The city’s hotel-motel tax revenue for 2003 was up 2.9 percent. That was a significant turnaround from 2002. The projection for the 2004 fiscal year calls for an improvement of 5.1 percent. Garza also reported figures for water utility connections, subdivision site plan reviews and residential construction permits. “We do believe that 2004 is our transition year,” he concluded.

But Council members heard that the prospect of economic improvement is not a reason to abandon the city’s economic development efforts. Sue Edwards, director of the Economic Growth and Redevelopment Services Office, told Council members the city’s efforts to foster an environment conducive to small business growth appeared to be paying off. “Local venture capital funding is on the rise . . . at the same time the filing of DBAs and sales tax permits have increased in recent months, suggesting that optimism and market opportunity are bringing entrepreneurs into business,” she said. New sales tax permits were up by 6 percent from 2002, she said, while DBA, or doing business as, forms filed with the state for Austin jumped by 14 percent from the first quarter of 2002 to the first quarter of 2004. More and more businesses, Edwards said, were turning to the city’s Small Business Development Program for guidance.

The Council’s next economic briefing is scheduled for May 6. The City Manager’s Draft Policy Budget should go to Council by the end of May, and the final Proposed Budget is scheduled to be ready by the end of July. That gives the Council the entire month of August to hammer out changes before the vote on next year’s budget, which traditionally occurs in early to mid-September.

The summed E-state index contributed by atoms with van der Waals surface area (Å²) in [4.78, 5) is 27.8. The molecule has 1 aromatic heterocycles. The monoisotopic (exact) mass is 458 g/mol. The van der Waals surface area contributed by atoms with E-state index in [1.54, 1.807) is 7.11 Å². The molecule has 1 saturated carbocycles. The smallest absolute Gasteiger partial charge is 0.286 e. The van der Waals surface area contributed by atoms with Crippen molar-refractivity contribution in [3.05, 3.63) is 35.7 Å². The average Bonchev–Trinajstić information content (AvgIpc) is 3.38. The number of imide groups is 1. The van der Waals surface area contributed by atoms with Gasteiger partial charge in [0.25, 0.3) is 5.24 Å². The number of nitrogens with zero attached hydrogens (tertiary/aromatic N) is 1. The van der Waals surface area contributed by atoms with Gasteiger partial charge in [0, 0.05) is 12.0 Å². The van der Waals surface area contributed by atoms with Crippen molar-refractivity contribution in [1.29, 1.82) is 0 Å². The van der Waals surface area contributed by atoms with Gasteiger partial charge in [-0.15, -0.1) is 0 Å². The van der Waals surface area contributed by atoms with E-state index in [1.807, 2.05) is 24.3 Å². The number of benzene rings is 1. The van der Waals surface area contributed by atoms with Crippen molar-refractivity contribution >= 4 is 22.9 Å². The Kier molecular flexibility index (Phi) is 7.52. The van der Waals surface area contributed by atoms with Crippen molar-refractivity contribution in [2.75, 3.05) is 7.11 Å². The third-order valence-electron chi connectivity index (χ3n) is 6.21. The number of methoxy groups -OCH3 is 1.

Tonight’s meetings . . . The Sign Review Board and Board of Adjustment will meet in the usual space at One Texas Center, beginning at 5:30pm. The Historic Landmark Commission will have a special called meeting in Room 240 of One Texas Center at 7pm. The panel needs to make a decision about whether to grant a demolition permit for three small houses on West Lynn. (See In Fact Daily, February 3, 2004) . . . Density increase approved. . . A zoning change for 803 and 805 W. MLK sailed through on consent at last week’s Council meeting. The zoning change from MF-4 to MF-6 will allow developer Bill Hale to build 53 condo units on the site. The Judge’s Hill Neighborhood Association supported the change, despite the increase in density, since it secured substantial restrictions on the property during months of negotiations . . . Bill collector hired. . . The Austin Public Library has been given the go-ahead by the City Council to hire an outside collections agency to go after some of the fines for overdue library books. Only accounts more than 60 days old will be referred to the service, and the average outstanding fine will be around $50. According to Patricia Fraga with the Austin Public Library, a fine of that size means a book is more than just a few days overdue. “It’s usually lost books, people that have not returned books,” she said. “We’re trying just to capture some of the revenue to offset the cost of replacing lost books.” The arrangement is expected to net the library about $82,000 per year . . . Pipeline ordinance amended . . . The City Council approved an ordinance repealing part of the City Code that required pipeline operators to purchase expensive insurance. That action was basically a clean-up amendment, in response to Federal Judge Sam Sparks’ ruling that the section was void. Pipeline owners sued the city over a number of issues, including the insurance requirement. They successfully argued that the city is prohibited from enacting any pipeline regulations that would be in conflict with federal law since the federal government has the right to regulate matters of interstate commerce.